Are you struggling with how to write an eulogy?
The definition of an eulogy is a speech to praise, honor, commemorate the life of a deceased person.
The choice of the “eulogist” or person who delivers the eulogy is usually made by the immediate family.
It may be a clergy, either the main celebrant or another invited to assist at the service, a family member or a friend of the deceased.
It does not have to be restricted to just one person; several people may pay tribute if so desired. One person might discuss the deceased's early family years, another person might be a business acquaintance who speaks to the deceased's career. Another might be a best friend who speaks to their character. And lastly a son, daughter, or grandchild might address the love and life lessons they received from the deceased.
When Winston Churchill was asked about the length of a good speech, his reply was; "A good speeech should be like a woman's skit: long enough to cover the subject and short enough to create interest."
If there are several speakers be strict with their time allotment. Five minutes maximum each.
The task of writing an eulogy can seem over-whelming to many. By following these steps and tips, you will find it much easier.
DO: To help you compose, write out in chronological order:
Are you stuck on some of these details?
You may not necessarily use all of these facts and details, but it is much easier to write a speech when you have a variety of material to select from. Wondering how to write an eulogy becomes very difficult when you are staring at a blank sheet of paper. This page has a number of eulogy quotes to help you describe a person's character.
Remember that this speech is not about you. It is about the deceased. Some speakers talk more about themselves than the person everyone is there to honor and celebrate. Don't be one of those people.
This touching letter from a father to a son, who is about to give an eulogy to his grandfather will provide you with all the tips you need in overcoming any fears in presenting an eulogy.
DO: Jump right into your speech.
DON'T: Don't start with 'we are gathered here today to honor the life of...' Everyone knows why they are there.
DO: Study some of the eulogies on this site for ideas.
Senator Edward Kennedy's for his nephew, John Kennedy,Jr. is a beautiful example. It contains all the right elements; humor, poetry, and stories.
DO: Recognize the family members who are grieving by name. Note how Senator Kennedy does so. The family of the deceased appreciate being recognized for the tremendous loss they are experiencing.
DON'T: Don't say things about the deceased that aren't so. People sitting there will know.
DO: Giving an eulogy can be a difficult speech to give. Remember your audience will understand, and be sympathetic and supportive if you need to pause for composure.
DON'T: If you are having trouble trying to think of something to say, don't try to do it alone. Ask friends and family members to share with you their memories or stories. They will be thrilled to hear them included in your speech.
It can be suitable to recite a favorite poem of the deceased. Sometimes people write their own poem to express their deep feelings. If not, this site contains poetry, prayers, or quotations amongst which you may find something appropriate that speaks about your loved one. If you are still stuck for the right poem, we can write a poem for you.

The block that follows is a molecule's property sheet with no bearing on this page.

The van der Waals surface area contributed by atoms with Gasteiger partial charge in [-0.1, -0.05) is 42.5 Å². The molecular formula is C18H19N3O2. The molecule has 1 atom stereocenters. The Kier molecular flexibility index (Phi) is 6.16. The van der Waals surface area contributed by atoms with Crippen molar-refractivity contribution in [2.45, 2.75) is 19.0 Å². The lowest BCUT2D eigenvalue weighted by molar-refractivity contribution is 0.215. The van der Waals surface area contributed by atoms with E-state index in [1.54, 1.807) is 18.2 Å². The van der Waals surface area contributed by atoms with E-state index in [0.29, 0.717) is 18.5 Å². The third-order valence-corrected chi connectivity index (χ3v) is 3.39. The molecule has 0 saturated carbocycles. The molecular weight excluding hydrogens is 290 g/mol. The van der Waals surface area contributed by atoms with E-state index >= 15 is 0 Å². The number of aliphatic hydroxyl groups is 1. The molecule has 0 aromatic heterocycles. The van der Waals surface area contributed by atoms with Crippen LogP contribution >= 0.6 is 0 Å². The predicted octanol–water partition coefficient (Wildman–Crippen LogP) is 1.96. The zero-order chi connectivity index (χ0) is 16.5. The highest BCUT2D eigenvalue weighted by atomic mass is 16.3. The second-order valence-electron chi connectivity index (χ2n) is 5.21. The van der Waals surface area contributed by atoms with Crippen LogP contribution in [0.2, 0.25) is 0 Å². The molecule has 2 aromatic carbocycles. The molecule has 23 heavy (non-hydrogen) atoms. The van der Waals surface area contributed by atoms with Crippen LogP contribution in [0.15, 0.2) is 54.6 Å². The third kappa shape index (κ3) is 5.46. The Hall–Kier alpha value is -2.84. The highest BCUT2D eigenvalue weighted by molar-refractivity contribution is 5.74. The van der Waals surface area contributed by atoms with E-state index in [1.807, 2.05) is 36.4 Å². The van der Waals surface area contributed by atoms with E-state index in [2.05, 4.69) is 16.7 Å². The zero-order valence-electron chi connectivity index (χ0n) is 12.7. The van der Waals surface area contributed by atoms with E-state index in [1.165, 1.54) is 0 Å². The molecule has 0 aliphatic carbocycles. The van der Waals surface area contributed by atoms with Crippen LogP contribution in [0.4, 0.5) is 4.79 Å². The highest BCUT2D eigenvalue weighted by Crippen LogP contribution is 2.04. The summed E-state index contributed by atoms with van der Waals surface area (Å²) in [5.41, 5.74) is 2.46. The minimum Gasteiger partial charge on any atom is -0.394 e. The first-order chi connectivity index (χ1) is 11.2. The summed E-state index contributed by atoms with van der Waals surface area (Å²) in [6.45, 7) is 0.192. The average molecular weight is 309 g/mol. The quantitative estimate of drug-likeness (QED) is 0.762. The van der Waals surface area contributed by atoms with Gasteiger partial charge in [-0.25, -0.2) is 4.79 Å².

DO: If you select a poem or passage be sure to practice reading it aloud to make sure you are comfortable with it. If a child is to do a reading, rehearse with them to ensure they read it slowly, so that people can grasp the words.
DO: Refrain from foul or off-color language. Nor is this a time to reminisce about drinking escapes - particularly if the service is in a church.
DON'T: Don't ad lib. There is nothing wrong with reading your speech. People expect it.
This should give you lots of ideas to include in your speech. Do try to include humor in the form an amusing story about the deceased. Believe it or not, laughter is incredibly healing for the soul, and entirely appropriate at this time.
Ideally your speech should be no more than 5 minutes long.
If you are looking for some unique content, there are a few downloadable eBooks available to provide you instant access to done-for-you eulogies. They show you tricks and tips to giving an Eulogy Speech that will remain in hearts and minds forever.
You'll save massive amounts of time - most eulogies take 10+ hours to construct, and many more hours to revise and finalize. Researching the proper way to write a eulogy can be a time consuming process indeed. Their concise packet of information will get you rolling in less time than it takes to watch your favorite TV show.
The speech templates are filled with the qualities that bring out the very best in any great eulogy. So have it either way - either pull bits and pieces from each of the speeches... or use them simply as inspiration for your own masterpiece.
Eulogies Made Easy also offer specific eulogies for:
When you present the right eulogy - one that brings out the positive and great memories of the your loved one - you can completely transform the mood the funeral. This is the truth behind great speeches - by presenting with heart.
It can be a tough task when writing the eulogy for someone who has run into trouble with the law or drugs or alcohol. Try to recall better days. A Sample Eulogy for a life gone wrong, or a death by suicide.
You might also find help honoring magical memories with empathy and dignity by visiting Find The Words.com - which can help you as you write the eulogy speech.